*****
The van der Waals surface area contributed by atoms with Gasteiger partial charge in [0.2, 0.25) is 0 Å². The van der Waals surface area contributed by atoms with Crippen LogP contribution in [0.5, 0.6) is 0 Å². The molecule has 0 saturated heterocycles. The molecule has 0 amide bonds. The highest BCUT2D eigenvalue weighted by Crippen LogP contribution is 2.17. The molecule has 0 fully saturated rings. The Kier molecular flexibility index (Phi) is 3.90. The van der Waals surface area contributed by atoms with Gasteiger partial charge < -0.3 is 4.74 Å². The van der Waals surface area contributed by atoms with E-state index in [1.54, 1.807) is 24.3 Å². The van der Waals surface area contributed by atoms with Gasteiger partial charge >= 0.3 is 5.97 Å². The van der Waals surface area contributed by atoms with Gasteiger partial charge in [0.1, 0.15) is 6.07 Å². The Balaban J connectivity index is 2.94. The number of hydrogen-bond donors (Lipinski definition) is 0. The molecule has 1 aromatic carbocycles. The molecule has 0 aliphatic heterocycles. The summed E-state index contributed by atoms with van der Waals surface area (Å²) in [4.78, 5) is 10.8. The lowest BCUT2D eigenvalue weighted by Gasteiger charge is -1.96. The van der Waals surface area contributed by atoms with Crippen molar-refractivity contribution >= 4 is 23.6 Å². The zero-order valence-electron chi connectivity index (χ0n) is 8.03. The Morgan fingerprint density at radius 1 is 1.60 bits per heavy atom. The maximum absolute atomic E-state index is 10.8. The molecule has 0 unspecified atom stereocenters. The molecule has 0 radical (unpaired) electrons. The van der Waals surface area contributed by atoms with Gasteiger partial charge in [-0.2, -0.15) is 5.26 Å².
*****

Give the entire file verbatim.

The van der Waals surface area contributed by atoms with Gasteiger partial charge in [0.2, 0.25) is 0 Å². The van der Waals surface area contributed by atoms with Crippen LogP contribution in [0.5, 0.6) is 0 Å². The molecule has 0 saturated heterocycles. The molecule has 0 amide bonds. The highest BCUT2D eigenvalue weighted by Crippen LogP contribution is 2.17. The molecule has 0 fully saturated rings. The Kier molecular flexibility index (Phi) is 3.90. The van der Waals surface area contributed by atoms with Gasteiger partial charge < -0.3 is 4.74 Å². The van der Waals surface area contributed by atoms with E-state index in [1.54, 1.807) is 24.3 Å². The van der Waals surface area contributed by atoms with Gasteiger partial charge >= 0.3 is 5.97 Å². The van der Waals surface area contributed by atoms with Gasteiger partial charge in [0.1, 0.15) is 6.07 Å². The Balaban J connectivity index is 2.94. The number of hydrogen-bond donors (Lipinski definition) is 0. The molecule has 1 aromatic carbocycles. The molecule has 0 aliphatic heterocycles. The summed E-state index contributed by atoms with van der Waals surface area (Å²) in [4.78, 5) is 10.8. The lowest BCUT2D eigenvalue weighted by Gasteiger charge is -1.96. The van der Waals surface area contributed by atoms with Crippen molar-refractivity contribution >= 4 is 23.6 Å². The zero-order valence-electron chi connectivity index (χ0n) is 8.03. The Morgan fingerprint density at radius 1 is 1.60 bits per heavy atom. The maximum absolute atomic E-state index is 10.8. The molecule has 0 unspecified atom stereocenters. The molecule has 0 radical (unpaired) electrons. The van der Waals surface area contributed by atoms with Gasteiger partial charge in [-0.2, -0.15) is 5.26 Å².